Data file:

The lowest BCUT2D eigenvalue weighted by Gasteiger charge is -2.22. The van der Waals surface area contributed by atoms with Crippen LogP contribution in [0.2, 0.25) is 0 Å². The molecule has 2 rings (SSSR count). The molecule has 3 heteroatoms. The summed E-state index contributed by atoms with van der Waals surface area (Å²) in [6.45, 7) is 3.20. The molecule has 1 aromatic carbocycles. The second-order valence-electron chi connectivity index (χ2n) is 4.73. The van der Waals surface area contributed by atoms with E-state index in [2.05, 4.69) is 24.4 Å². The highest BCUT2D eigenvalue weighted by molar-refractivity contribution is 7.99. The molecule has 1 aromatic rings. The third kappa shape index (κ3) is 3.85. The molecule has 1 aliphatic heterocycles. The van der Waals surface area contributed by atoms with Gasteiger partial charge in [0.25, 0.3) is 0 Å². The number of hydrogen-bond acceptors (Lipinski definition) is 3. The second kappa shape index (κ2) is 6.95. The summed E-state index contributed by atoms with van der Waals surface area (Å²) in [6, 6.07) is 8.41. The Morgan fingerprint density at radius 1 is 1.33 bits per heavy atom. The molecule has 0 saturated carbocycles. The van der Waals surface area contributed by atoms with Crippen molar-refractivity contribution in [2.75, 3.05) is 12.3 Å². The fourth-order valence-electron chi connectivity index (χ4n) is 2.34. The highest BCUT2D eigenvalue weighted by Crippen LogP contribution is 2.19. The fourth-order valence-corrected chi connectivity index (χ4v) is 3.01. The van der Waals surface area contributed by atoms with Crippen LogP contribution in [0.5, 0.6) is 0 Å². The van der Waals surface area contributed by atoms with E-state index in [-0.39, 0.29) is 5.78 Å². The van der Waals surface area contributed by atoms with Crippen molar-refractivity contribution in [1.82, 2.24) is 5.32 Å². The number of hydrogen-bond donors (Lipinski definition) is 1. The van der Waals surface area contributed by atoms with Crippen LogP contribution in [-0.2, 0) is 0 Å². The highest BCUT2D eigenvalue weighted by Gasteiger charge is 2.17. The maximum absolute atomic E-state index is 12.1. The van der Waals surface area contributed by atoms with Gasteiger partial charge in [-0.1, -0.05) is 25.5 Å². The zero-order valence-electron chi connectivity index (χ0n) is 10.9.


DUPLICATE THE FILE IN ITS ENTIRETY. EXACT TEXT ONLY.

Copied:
The lowest BCUT2D eigenvalue weighted by Gasteiger charge is -2.22. The van der Waals surface area contributed by atoms with Crippen LogP contribution in [0.2, 0.25) is 0 Å². The molecule has 2 rings (SSSR count). The molecule has 3 heteroatoms. The summed E-state index contributed by atoms with van der Waals surface area (Å²) in [6.45, 7) is 3.20. The molecule has 1 aromatic carbocycles. The second-order valence-electron chi connectivity index (χ2n) is 4.73. The van der Waals surface area contributed by atoms with E-state index in [2.05, 4.69) is 24.4 Å². The highest BCUT2D eigenvalue weighted by molar-refractivity contribution is 7.99. The molecule has 1 aromatic rings. The third kappa shape index (κ3) is 3.85. The molecule has 1 aliphatic heterocycles. The van der Waals surface area contributed by atoms with Gasteiger partial charge in [0.25, 0.3) is 0 Å². The number of hydrogen-bond acceptors (Lipinski definition) is 3. The second kappa shape index (κ2) is 6.95. The summed E-state index contributed by atoms with van der Waals surface area (Å²) in [6, 6.07) is 8.41. The Morgan fingerprint density at radius 1 is 1.33 bits per heavy atom. The molecule has 0 saturated carbocycles. The van der Waals surface area contributed by atoms with Crippen molar-refractivity contribution in [2.75, 3.05) is 12.3 Å². The fourth-order valence-electron chi connectivity index (χ4n) is 2.34. The highest BCUT2D eigenvalue weighted by Crippen LogP contribution is 2.19. The fourth-order valence-corrected chi connectivity index (χ4v) is 3.01. The van der Waals surface area contributed by atoms with Crippen LogP contribution in [0.5, 0.6) is 0 Å². The van der Waals surface area contributed by atoms with E-state index in [-0.39, 0.29) is 5.78 Å². The van der Waals surface area contributed by atoms with Crippen molar-refractivity contribution in [1.82, 2.24) is 5.32 Å². The number of hydrogen-bond donors (Lipinski definition) is 1. The van der Waals surface area contributed by atoms with Crippen LogP contribution in [-0.2, 0) is 0 Å². The highest BCUT2D eigenvalue weighted by Gasteiger charge is 2.17. The maximum absolute atomic E-state index is 12.1. The van der Waals surface area contributed by atoms with Gasteiger partial charge in [-0.1, -0.05) is 25.5 Å². The zero-order valence-electron chi connectivity index (χ0n) is 10.9.